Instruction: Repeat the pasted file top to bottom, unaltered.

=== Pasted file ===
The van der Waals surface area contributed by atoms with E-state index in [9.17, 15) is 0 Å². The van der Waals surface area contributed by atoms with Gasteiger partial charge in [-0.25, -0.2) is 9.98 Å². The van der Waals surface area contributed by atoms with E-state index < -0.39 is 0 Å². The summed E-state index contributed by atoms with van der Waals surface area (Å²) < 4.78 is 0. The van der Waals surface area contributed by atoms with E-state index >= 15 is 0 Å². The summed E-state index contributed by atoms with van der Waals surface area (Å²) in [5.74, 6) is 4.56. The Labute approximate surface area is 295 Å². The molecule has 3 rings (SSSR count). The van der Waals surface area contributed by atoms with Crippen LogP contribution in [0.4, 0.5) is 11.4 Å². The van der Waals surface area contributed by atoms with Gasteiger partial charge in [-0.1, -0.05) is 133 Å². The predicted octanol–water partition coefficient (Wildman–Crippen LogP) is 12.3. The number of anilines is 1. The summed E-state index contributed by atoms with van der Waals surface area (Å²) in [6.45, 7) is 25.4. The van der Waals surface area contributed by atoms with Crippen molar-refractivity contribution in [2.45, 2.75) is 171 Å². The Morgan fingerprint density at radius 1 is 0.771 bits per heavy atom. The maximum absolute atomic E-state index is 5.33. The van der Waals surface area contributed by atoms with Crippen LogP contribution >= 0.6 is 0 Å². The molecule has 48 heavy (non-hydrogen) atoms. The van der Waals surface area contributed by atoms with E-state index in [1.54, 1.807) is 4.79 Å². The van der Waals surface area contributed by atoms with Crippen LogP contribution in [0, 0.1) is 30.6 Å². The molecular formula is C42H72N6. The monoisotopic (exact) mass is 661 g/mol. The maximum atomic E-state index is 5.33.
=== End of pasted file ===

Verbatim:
The van der Waals surface area contributed by atoms with E-state index in [9.17, 15) is 0 Å². The van der Waals surface area contributed by atoms with Gasteiger partial charge in [-0.25, -0.2) is 9.98 Å². The van der Waals surface area contributed by atoms with E-state index < -0.39 is 0 Å². The summed E-state index contributed by atoms with van der Waals surface area (Å²) < 4.78 is 0. The van der Waals surface area contributed by atoms with E-state index >= 15 is 0 Å². The summed E-state index contributed by atoms with van der Waals surface area (Å²) in [5.74, 6) is 4.56. The Labute approximate surface area is 295 Å². The molecule has 3 rings (SSSR count). The van der Waals surface area contributed by atoms with Crippen LogP contribution in [0.4, 0.5) is 11.4 Å². The van der Waals surface area contributed by atoms with Gasteiger partial charge in [-0.1, -0.05) is 133 Å². The predicted octanol–water partition coefficient (Wildman–Crippen LogP) is 12.3. The number of anilines is 1. The summed E-state index contributed by atoms with van der Waals surface area (Å²) in [6.45, 7) is 25.4. The van der Waals surface area contributed by atoms with Crippen molar-refractivity contribution in [2.45, 2.75) is 171 Å². The Morgan fingerprint density at radius 1 is 0.771 bits per heavy atom. The maximum absolute atomic E-state index is 5.33. The van der Waals surface area contributed by atoms with Crippen LogP contribution >= 0.6 is 0 Å². The molecule has 48 heavy (non-hydrogen) atoms. The van der Waals surface area contributed by atoms with E-state index in [1.54, 1.807) is 4.79 Å². The van der Waals surface area contributed by atoms with Crippen LogP contribution in [0, 0.1) is 30.6 Å². The molecular formula is C42H72N6. The monoisotopic (exact) mass is 661 g/mol. The maximum atomic E-state index is 5.33.